About 100 kilometers north of Manila, the Philippine capital, a city of the future is taking shape. It’s one of the most important large-scale infrastructure projects in the country’s recent history. Manila is bursting at the seams with people, buildings, and vehicles. Floods and earthquakes are ever-present threats.
New Clark City will set a new benchmark for liveable, environmentally sustainable, and resilient cities in Asia and the Pacific. Located on the site of a former military base, the $14 billion project will span nearly 10,000 ha with space for up to 1.2 million residents, a new national government administrative center, internationally-certified sports facilities, and sites for businesses including those involved in agriculture, light manufacturing, and high-technology research.
Phase 1 of the new city, focused in the northeast area covering the civic and the downtown districts, is scheduled for completion in 2022. When built, the city will help to decongest Manila and show how meticulous planning and investment in high-quality infrastructure can transform the urban experience.
But the project wouldn’t have happened if companies weren’t prepared to invest their money. They invested because the project was commercially viable, with infrastructure packages structured as public-private partnerships (PPPs) involving the Bases Conversion and Development Authority of the Philippines (BCDA), which is developing the site, and private sector partners.
Underpinning the success of these PPPs was transaction advice provided by Asian Development Bank (ADB) specialists, who assisted BCDA in evaluating the New Clark City master plan. ADB’s advisors also handled the technical, financial, legal, and documentation work—everything from contract templates to water supply tariff plans—needed to structure and tender the nearly $2 billion infrastructure packages. ADB has also provided crucial advisory services for water, power, road transport, and IT infrastructure.
In infrastructure, as in life, good advice matters
The New Clark City project underscores the importance of good advice in developing high-quality infrastructure.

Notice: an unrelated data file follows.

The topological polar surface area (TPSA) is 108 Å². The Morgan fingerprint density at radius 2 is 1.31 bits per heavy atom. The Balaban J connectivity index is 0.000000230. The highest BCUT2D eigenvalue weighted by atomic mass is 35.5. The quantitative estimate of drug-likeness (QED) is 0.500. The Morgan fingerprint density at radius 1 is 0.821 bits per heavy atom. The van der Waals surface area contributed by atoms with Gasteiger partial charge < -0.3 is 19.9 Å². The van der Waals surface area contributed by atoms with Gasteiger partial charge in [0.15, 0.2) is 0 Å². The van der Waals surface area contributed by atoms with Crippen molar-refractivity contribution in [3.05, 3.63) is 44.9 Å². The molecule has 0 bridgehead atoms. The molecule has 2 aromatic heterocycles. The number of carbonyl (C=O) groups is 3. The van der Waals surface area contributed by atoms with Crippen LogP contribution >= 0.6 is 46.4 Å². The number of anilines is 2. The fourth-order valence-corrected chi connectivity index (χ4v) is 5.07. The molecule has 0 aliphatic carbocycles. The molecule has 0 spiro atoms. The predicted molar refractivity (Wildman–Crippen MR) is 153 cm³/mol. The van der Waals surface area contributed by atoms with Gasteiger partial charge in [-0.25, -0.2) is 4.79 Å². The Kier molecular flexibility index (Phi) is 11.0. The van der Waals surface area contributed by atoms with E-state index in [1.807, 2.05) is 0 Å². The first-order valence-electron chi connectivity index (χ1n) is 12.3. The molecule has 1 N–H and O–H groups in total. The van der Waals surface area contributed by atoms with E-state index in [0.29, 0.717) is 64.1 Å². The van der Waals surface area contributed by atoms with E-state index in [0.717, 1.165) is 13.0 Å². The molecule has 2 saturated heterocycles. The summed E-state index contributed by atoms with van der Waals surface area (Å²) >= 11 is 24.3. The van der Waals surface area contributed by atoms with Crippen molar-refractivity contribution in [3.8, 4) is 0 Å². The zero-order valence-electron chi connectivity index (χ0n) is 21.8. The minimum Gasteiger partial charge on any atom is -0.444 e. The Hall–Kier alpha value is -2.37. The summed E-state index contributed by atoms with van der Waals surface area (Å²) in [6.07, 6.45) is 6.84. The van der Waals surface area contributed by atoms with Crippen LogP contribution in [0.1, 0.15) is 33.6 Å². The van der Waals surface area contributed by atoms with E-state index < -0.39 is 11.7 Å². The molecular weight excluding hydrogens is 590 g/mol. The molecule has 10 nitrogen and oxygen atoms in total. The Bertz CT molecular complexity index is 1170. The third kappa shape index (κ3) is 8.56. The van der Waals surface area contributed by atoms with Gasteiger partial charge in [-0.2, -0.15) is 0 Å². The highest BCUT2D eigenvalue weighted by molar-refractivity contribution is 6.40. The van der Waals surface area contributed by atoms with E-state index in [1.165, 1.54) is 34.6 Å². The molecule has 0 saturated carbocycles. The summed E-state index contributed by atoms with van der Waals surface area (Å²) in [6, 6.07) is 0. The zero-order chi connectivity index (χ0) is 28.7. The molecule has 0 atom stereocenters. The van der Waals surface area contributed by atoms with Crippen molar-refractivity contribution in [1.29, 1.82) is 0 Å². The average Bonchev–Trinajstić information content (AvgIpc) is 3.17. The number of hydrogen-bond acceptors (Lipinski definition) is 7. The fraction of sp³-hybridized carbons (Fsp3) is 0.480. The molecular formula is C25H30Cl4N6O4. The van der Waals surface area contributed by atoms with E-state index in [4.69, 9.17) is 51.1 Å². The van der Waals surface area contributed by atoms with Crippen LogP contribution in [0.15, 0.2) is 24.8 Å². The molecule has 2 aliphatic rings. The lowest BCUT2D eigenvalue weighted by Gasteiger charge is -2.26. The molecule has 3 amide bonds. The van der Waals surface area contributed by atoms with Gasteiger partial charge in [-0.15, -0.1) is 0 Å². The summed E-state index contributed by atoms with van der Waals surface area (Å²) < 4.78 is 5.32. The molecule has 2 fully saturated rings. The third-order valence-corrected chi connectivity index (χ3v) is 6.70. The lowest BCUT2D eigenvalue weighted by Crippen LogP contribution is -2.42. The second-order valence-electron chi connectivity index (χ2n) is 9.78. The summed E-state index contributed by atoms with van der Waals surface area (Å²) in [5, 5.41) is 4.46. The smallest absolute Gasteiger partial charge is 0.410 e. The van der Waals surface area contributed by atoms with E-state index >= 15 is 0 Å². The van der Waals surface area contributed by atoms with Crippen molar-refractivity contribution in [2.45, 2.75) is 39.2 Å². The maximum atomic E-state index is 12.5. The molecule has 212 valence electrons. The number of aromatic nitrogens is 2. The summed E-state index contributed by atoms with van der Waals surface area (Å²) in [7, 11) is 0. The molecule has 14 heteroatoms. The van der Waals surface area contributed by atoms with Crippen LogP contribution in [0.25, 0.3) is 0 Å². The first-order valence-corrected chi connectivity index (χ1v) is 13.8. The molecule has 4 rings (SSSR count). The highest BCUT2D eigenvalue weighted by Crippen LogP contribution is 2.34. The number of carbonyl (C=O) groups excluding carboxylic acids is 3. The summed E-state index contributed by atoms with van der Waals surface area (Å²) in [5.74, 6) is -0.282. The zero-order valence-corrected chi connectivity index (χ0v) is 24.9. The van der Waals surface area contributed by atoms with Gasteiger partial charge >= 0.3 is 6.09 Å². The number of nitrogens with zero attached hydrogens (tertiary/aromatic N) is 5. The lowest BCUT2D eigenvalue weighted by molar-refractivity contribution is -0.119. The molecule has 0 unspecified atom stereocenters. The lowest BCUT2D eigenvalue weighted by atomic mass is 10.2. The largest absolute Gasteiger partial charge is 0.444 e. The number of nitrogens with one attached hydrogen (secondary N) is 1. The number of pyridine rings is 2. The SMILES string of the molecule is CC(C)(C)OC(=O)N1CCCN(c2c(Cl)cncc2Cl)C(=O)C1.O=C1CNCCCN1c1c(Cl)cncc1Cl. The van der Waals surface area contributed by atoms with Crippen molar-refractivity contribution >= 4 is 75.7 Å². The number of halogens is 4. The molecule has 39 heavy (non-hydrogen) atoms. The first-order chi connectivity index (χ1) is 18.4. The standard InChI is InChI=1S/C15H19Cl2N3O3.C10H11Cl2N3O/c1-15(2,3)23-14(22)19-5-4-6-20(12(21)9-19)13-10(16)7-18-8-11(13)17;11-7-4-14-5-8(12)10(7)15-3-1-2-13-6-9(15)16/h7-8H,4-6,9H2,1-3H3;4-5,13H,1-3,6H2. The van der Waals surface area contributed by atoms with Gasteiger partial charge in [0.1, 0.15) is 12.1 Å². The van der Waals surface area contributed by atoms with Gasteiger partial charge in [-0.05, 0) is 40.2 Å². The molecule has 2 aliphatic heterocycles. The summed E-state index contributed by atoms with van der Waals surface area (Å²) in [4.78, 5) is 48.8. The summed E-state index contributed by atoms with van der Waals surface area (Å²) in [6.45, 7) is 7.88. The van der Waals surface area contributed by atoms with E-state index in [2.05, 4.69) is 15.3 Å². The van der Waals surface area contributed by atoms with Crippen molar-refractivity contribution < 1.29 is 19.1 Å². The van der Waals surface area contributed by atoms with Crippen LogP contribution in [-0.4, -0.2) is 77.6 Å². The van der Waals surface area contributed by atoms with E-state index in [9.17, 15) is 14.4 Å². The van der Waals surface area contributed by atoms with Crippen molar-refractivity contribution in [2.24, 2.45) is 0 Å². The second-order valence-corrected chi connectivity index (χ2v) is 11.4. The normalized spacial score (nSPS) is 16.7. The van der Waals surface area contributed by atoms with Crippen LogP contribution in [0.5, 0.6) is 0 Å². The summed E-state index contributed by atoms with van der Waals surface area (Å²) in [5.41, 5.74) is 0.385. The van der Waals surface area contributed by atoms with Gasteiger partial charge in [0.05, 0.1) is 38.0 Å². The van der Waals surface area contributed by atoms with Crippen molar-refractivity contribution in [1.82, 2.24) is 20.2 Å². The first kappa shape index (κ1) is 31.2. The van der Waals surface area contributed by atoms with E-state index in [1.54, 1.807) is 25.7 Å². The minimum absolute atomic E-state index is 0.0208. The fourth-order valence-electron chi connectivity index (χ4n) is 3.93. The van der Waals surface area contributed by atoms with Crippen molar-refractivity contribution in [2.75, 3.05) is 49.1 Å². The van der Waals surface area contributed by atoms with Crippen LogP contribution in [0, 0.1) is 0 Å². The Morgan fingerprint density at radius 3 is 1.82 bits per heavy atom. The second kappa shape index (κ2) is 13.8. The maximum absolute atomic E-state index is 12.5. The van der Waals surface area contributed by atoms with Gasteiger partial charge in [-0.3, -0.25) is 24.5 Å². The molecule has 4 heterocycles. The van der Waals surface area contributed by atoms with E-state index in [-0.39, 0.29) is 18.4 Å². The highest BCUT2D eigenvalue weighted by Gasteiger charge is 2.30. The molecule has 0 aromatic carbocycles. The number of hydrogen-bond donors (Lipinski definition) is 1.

Asia’s infrastructure requirements today are estimated at over $1.7 trillion a year to 2030. This will require mobilization of funds held by private investors since government spending remains under pressure and other sources of traditional funding are limited.
PPPs are contractual arrangements where a government partners with the private sector to deliver infrastructure services. They are one of the many ways governments can procure infrastructure and will never replace public sector financing entirely. Nevertheless, a competitive PPP arrangement can mobilize additional sources of funding and financing for infrastructure.
To be successful, PPPs must be grounded on strong public policy considerations, based on acceptable commercial principles, effective risk sharing, and a bankable contract structure that offers value for money over the life of the project.
Asia faces a serious challenge in attracting private capital into infrastructure, due to the lack of well-prepared bankable projects. ADB recognized this challenge early and put high quality project preparation and development at the core of its PPP Operational Plan released in 2012.
The Asia Pacific Project Preparation Facility
In 2014, ADB established its Office of Public-Private Partnership (OPPP) with the mandate of originating, structuring, and executing transaction advisory services. Preparing high quality, bankable PPP projects requires expertise and significant financial resources. To reinforce these efforts, ADB together with Australia, Canada, and Japan, in late 2014 announced the creation of a $73 million multi-donor trust fund, the Asia Pacific Project Preparation Facility (AP3F).
AP3F funds can be used by ADB’s developing member countries for capacity development, to support upstream policy work, PPP project preparation, and advisory operations. To date the fund has mobilized approximately $1.2 billion in private investment, with more than 20 projects in the pipeline valued at an estimated $3.5 billion. Funding from AP3F has been operationalized across 23 projects in 19 countries.